• Definition

    A burner is an injury to the bundle of nerves in your neck. These nerves run from the back of your neck into your arm. The nerves leave the spine and form a group called the brachial plexus. The plexus extends into the upper shoulder. From here, the nerves split into individual strings. The nerve strings go to all the arm muscles. A burner may also be called a stinger.
    Brachial Plexus
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  • Causes

    A burner may be caused by injury to the brachial plexus, such as:
    • Overstretching—can be caused by your shoulder being pushed down while your head is forced to the other side.
    • Pinching— can happen if your head is moved quickly to one side.
    • Bruising—can happen when the area above your collarbone is hit directly or pressure on the top of your head compresses the brachial plexus nerves against bone.
  • Risk Factors

    Factors that increase your risk for a burner include:
    • Playing American football—increase chance of receiving direct blows to the head, neck, and shoulders
    • Participating in contact sports
  • Symptoms

    Symptoms may include:
    • Numbness, tingling, or weakness in the shoulder or arm
    • Burning or stinging feeling in one arm
    • Burning or stinging feeling between your neck and shoulder
  • Diagnosis

    The doctor will ask about your symptoms and how the injury occurred. One of the most important questions is whether symptoms occur in one arm only or in both arms at the same time. Symptoms in more than one limb may be more serious. This may need more extensive evaluation.
    The doctor will examine you for:
    • Pain or tenderness
    • Neck and arm range of motion
    • Strength in the arm and hand
    • Arm reflexes
    • Sensation in the shoulder and hand
    For serious burners you may have an electromyogram (EMG). This is a test of the electrical activity of the muscle. It can help to determine the extent of the injury.
    It is important to make sure symptoms are due to burners and not a more serious injury to the spinal cord. Early recognition of this condition can prevent reinjury and possible paralysis. Careful post-injury evaluation can help prevent permanent damage.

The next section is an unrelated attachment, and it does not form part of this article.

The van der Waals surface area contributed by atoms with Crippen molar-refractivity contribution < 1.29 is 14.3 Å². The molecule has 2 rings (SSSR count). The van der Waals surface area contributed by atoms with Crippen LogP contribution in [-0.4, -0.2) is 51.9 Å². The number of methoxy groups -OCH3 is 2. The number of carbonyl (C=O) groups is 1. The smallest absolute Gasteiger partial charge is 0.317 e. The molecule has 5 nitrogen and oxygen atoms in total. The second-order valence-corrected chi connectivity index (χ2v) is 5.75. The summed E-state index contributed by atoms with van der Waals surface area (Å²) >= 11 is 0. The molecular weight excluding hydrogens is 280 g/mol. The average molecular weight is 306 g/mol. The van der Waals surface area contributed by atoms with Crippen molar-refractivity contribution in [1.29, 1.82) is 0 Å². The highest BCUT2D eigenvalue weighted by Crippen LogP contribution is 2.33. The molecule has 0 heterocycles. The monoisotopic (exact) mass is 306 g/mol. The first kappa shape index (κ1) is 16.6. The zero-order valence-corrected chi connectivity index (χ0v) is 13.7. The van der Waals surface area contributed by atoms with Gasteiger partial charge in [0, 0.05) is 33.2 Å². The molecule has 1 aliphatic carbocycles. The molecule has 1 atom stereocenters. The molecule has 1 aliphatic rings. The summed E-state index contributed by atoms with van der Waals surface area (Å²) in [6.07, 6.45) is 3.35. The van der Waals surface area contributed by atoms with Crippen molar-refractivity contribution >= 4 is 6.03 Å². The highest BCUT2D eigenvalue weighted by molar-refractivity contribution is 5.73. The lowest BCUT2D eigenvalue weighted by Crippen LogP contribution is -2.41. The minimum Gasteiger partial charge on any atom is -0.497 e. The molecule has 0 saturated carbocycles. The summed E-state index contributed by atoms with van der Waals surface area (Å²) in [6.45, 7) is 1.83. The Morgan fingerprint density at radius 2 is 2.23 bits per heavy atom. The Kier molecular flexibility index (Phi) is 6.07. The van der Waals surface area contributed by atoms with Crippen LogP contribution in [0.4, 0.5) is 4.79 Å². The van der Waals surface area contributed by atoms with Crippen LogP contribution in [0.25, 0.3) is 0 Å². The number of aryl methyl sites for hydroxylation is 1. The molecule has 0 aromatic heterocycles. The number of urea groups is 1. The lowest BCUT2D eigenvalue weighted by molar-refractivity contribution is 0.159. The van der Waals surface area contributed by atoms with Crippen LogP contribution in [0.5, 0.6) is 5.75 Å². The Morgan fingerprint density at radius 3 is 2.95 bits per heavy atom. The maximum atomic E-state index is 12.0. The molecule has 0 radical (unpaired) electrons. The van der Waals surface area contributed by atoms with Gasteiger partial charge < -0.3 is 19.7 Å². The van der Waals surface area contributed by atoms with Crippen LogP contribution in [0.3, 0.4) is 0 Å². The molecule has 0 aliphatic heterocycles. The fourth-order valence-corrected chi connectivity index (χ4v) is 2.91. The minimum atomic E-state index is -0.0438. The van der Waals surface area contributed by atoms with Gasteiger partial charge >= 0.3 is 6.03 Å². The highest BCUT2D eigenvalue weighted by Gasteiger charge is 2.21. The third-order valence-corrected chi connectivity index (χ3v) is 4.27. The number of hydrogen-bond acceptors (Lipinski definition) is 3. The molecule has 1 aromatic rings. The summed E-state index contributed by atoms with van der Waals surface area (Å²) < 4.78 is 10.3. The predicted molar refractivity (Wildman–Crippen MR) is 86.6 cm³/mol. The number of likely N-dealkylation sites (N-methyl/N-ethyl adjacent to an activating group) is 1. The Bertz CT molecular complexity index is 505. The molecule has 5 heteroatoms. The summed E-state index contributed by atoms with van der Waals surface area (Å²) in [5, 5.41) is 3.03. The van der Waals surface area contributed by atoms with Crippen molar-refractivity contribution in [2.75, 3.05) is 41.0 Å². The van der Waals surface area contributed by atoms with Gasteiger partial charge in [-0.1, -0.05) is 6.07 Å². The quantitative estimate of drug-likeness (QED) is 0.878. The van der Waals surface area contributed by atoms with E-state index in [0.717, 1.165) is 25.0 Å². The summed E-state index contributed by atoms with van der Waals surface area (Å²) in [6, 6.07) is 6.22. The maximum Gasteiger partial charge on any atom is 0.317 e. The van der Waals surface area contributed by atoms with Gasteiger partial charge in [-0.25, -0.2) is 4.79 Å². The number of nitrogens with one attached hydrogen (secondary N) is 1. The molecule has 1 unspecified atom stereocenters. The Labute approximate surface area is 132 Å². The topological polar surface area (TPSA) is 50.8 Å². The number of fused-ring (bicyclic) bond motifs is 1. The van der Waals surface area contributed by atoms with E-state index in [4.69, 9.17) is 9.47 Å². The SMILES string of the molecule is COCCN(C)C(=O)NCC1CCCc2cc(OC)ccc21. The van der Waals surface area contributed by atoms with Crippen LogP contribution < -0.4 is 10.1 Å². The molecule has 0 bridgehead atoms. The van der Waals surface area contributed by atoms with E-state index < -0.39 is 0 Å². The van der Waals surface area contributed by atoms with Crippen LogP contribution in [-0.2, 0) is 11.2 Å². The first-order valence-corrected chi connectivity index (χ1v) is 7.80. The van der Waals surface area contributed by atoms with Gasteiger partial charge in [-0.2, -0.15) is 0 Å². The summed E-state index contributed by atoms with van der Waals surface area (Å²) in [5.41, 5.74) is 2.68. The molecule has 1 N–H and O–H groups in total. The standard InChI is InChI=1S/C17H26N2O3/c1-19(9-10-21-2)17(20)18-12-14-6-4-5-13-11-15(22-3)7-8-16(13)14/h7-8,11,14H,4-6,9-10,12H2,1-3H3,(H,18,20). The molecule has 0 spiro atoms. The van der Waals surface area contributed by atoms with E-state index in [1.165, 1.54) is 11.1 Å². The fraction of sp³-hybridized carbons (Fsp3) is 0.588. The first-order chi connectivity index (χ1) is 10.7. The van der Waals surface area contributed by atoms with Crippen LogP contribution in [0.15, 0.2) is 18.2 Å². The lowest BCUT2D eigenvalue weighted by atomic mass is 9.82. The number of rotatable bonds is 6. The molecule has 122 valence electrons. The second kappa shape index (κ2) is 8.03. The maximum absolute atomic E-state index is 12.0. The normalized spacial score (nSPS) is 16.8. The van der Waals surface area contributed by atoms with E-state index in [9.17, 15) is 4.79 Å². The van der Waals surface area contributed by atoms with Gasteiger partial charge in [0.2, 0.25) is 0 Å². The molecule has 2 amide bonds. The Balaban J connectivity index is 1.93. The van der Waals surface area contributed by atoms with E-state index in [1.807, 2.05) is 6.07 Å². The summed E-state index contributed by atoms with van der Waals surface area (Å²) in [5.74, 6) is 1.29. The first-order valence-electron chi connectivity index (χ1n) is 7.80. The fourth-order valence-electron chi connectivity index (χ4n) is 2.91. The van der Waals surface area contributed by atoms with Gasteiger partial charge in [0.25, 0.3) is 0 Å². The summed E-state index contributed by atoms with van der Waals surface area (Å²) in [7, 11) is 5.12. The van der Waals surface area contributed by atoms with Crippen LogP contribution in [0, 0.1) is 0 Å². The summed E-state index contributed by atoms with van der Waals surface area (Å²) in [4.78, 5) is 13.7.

• Treatment

    Some burners last only a few minutes. These will not need medical treatment.
    Treatments options include:
    Physical Therapy
    If your burners last longer, it can cause muscle weakness. Your doctor may refer you to a physical therapist. The therapist will help you strengthen your muscles while the nerve heals.
    The decision to return to a sport activity after a burner requires careful evaluation. It is important that the nerve has fully healed and there is a low chance of reinjury. Some sports physicians will want an MRI or EMG study. Multiple burner injuries in one season may be reason to restrict return to play. In this case the player should consult an experienced sports medicine physician for evaluation.
    Non-steroidal anti-inflammatory drugs, such as ibuprofen or naprosyn, may be used to reduce discomfort.
    Icing the neck as needed may help to reduce discomfort.
  • Prevention

    Steps that may help you avoid burner include:
    • Keeping the muscles around your neck and shoulders strong and flexible will help you withstand the stress of a direct blow.
    • Learning safe sports technique is essential.
    • Avoid using your helmet as a contact point when tackling and blocking in football.
    • Always make sure to wear the proper safety equipment for your sport.
    • Pads and other modifications of athletic gear have been proposed in an effort to reduce the incidence of burners. These may be especially useful for players who have previously suffered injury.

    American Academy of Orthopaedic Surgeons http://www.aaos.org

    American Orthopaedic Society for Sports Medicine http://www.sportsmed.org


    Family Physician http://www.cfpc.ca

    Health Canada http://www.hc-sc.gc.ca


    American Academy of Family Physicians website. Available at: http://www.aafp.org/afp/1999/1101/p2042.html. Accessed November 10, 2012.

    Burners. Family Doctor—American Academy of Family Physicians website. Available at: http://familydoctor.org/familydoctor/en/diseases-conditions/burners.printerview.all.html. Updated February 2014. Accessed August 18, 2014.

    Burners and stinger. American Academy of Orthopedic surgeons website. Available at: http://orthoinfo.aaos.org/topic.cfm?topic=A00027. Updated May 2010. Accessed November 10, 2012.

    Dimberg EL, Ted M. Burns TM. Management of common neurologic conditions in sports. Clinics in Sports Medicine. 2005;24(3).

    Kasow DB, Curl WW. "Stingers" in adolescent athletes. Instr Course Lect. 2006;55:711-716.

    Weinberg J, Rokito S, et al. Etiology, treatment, and prevention of athletic "stingers". Clin Sports Med. 2003 Jul;22(3):493-500, viii.

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